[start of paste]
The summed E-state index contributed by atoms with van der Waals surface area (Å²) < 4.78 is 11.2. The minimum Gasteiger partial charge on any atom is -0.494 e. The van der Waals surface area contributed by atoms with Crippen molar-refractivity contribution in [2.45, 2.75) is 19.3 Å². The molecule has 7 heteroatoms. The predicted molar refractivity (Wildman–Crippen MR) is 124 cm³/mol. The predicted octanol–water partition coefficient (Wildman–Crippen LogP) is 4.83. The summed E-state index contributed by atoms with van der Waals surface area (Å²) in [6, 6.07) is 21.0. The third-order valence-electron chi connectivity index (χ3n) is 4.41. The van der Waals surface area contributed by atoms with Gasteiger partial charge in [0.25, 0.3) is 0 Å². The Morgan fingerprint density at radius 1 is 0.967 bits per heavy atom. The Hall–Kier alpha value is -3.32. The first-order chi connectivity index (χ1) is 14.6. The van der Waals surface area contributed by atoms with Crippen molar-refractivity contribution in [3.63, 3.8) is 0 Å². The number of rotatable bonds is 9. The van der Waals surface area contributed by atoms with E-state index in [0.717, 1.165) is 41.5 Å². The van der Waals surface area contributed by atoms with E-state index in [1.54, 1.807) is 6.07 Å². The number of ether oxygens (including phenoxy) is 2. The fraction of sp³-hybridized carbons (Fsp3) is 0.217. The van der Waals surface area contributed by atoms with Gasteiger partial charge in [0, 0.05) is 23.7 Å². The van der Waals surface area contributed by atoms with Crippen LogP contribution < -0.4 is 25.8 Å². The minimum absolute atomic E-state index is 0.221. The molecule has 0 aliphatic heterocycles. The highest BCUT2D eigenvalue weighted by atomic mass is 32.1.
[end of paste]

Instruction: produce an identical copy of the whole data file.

The summed E-state index contributed by atoms with van der Waals surface area (Å²) < 4.78 is 11.2. The minimum Gasteiger partial charge on any atom is -0.494 e. The van der Waals surface area contributed by atoms with Crippen molar-refractivity contribution in [2.45, 2.75) is 19.3 Å². The molecule has 7 heteroatoms. The predicted molar refractivity (Wildman–Crippen MR) is 124 cm³/mol. The predicted octanol–water partition coefficient (Wildman–Crippen LogP) is 4.83. The summed E-state index contributed by atoms with van der Waals surface area (Å²) in [6, 6.07) is 21.0. The third-order valence-electron chi connectivity index (χ3n) is 4.41. The van der Waals surface area contributed by atoms with Gasteiger partial charge in [0.25, 0.3) is 0 Å². The Morgan fingerprint density at radius 1 is 0.967 bits per heavy atom. The Hall–Kier alpha value is -3.32. The first-order chi connectivity index (χ1) is 14.6. The van der Waals surface area contributed by atoms with Crippen molar-refractivity contribution in [3.63, 3.8) is 0 Å². The number of rotatable bonds is 9. The van der Waals surface area contributed by atoms with E-state index in [0.717, 1.165) is 41.5 Å². The van der Waals surface area contributed by atoms with E-state index in [1.54, 1.807) is 6.07 Å². The number of ether oxygens (including phenoxy) is 2. The fraction of sp³-hybridized carbons (Fsp3) is 0.217. The van der Waals surface area contributed by atoms with Gasteiger partial charge in [0, 0.05) is 23.7 Å². The van der Waals surface area contributed by atoms with Crippen LogP contribution < -0.4 is 25.8 Å². The minimum absolute atomic E-state index is 0.221. The molecule has 0 aliphatic heterocycles. The highest BCUT2D eigenvalue weighted by atomic mass is 32.1.